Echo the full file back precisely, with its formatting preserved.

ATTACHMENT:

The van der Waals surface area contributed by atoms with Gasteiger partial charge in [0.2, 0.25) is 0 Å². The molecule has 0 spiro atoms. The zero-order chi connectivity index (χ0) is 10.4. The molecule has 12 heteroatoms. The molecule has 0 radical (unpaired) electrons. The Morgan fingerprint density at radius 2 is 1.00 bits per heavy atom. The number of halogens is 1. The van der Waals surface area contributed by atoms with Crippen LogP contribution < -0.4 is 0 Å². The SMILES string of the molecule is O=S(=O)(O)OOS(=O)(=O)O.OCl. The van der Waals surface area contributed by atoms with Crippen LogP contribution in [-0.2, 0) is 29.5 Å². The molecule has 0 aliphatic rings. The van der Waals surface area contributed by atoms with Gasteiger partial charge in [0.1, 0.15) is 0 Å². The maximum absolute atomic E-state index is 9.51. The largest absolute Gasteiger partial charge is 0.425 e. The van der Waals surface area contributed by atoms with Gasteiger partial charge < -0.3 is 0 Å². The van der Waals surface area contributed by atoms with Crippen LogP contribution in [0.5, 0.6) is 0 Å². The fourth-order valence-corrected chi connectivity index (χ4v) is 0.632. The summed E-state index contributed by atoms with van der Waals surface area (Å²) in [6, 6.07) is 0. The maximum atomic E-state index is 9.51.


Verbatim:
The van der Waals surface area contributed by atoms with Gasteiger partial charge in [0.2, 0.25) is 0 Å². The molecule has 0 spiro atoms. The zero-order chi connectivity index (χ0) is 10.4. The molecule has 12 heteroatoms. The molecule has 0 radical (unpaired) electrons. The Morgan fingerprint density at radius 2 is 1.00 bits per heavy atom. The number of halogens is 1. The van der Waals surface area contributed by atoms with Crippen LogP contribution < -0.4 is 0 Å². The SMILES string of the molecule is O=S(=O)(O)OOS(=O)(=O)O.OCl. The van der Waals surface area contributed by atoms with Crippen LogP contribution in [-0.2, 0) is 29.5 Å². The molecule has 0 aliphatic rings. The van der Waals surface area contributed by atoms with Gasteiger partial charge in [0.1, 0.15) is 0 Å². The maximum absolute atomic E-state index is 9.51. The largest absolute Gasteiger partial charge is 0.425 e. The van der Waals surface area contributed by atoms with Gasteiger partial charge < -0.3 is 0 Å². The van der Waals surface area contributed by atoms with Crippen LogP contribution in [0.5, 0.6) is 0 Å². The fourth-order valence-corrected chi connectivity index (χ4v) is 0.632. The summed E-state index contributed by atoms with van der Waals surface area (Å²) in [6, 6.07) is 0. The maximum atomic E-state index is 9.51.